It was a fully flagged route with a lovely grassy descent before the climb up to Hammer which was tough and seemed to go on forever. I thought I may be able to relax after that climb but then the weather came in. It was freezing! Sleet and a strong headwind. Perhaps I should join a gym or stick to park runs if I didn’t want these conditions. I gave myself a talking to, head down and spirits up as surely this is what fell running is all about.

Hilary by Sheelagh

It felt great when I could see the marquee in the race field and hear the cheers from the club as I came down that final descent to the finish. Thanks all for that and in the rain too. It means a lot.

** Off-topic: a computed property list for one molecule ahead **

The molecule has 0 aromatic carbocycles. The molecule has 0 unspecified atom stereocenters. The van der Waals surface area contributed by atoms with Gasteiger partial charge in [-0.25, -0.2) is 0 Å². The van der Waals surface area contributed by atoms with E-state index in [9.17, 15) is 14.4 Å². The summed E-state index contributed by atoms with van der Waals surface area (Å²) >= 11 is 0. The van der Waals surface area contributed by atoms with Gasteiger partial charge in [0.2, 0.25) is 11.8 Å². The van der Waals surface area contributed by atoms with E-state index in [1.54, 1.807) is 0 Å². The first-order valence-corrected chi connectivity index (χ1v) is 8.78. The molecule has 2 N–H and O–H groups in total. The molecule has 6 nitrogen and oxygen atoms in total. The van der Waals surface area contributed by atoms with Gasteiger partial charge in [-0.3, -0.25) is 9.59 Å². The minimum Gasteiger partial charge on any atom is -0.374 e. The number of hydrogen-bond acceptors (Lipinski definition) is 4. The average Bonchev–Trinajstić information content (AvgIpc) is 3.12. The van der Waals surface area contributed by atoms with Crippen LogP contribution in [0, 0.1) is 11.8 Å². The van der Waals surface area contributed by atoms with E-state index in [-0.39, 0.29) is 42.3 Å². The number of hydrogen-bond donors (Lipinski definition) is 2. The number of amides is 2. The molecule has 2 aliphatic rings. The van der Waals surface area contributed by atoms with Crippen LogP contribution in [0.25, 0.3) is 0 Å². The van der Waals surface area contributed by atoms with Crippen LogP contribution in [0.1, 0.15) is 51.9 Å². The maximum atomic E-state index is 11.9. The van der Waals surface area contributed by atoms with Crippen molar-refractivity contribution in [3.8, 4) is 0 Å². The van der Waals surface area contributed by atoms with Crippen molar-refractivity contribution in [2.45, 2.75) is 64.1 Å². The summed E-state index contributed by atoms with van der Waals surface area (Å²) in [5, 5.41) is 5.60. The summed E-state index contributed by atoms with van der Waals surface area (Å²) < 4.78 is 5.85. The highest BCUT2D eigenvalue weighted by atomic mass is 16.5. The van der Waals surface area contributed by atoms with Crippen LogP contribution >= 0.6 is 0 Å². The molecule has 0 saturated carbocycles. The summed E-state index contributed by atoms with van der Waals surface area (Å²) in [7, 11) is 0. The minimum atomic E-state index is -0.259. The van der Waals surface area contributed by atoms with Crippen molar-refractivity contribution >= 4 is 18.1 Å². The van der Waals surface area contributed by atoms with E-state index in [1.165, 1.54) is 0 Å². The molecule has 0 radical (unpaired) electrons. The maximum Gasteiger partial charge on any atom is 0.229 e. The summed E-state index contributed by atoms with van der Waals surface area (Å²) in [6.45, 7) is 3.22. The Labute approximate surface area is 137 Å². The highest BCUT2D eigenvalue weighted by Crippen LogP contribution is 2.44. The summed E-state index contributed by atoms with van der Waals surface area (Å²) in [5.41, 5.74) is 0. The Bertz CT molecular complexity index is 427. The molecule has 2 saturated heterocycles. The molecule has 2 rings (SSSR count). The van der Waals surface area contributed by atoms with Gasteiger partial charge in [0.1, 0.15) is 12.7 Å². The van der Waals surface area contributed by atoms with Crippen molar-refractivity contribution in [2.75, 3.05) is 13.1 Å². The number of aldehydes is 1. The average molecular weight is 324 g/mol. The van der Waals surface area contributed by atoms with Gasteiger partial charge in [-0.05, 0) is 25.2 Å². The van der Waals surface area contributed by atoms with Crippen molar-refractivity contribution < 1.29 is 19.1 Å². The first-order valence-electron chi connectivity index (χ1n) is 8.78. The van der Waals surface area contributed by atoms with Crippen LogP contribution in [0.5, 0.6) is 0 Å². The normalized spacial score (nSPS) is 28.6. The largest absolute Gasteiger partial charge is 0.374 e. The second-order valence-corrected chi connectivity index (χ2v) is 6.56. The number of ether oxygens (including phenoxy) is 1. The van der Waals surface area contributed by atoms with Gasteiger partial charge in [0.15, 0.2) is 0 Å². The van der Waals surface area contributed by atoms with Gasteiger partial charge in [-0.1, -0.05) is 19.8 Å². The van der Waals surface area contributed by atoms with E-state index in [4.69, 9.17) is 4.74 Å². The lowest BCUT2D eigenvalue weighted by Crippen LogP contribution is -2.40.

Our team was 8th out of 9. However, the V60 rules are different from other mixed teams who have to have a team of 3 men and 3 women. The V60 teams can have any combination including all men. Out of 9 teams in our category, four were all men; the rest had mostly one or two women and the rest men. Ours had four women and two men. So by my reckoning, had there been a level playing field, we may have won!? Thanks Team V60. It was a great day out.

— Caroline Clarke (Leg 4, Team V60)

Results here.

Pics by Dom Nurse, Mike Ayres, Hilary Lane and Josh Day.

Bradford Millennium Way Relay

June 13, 2021

Five legs, 47 ¼ miles, 6300 feet of climb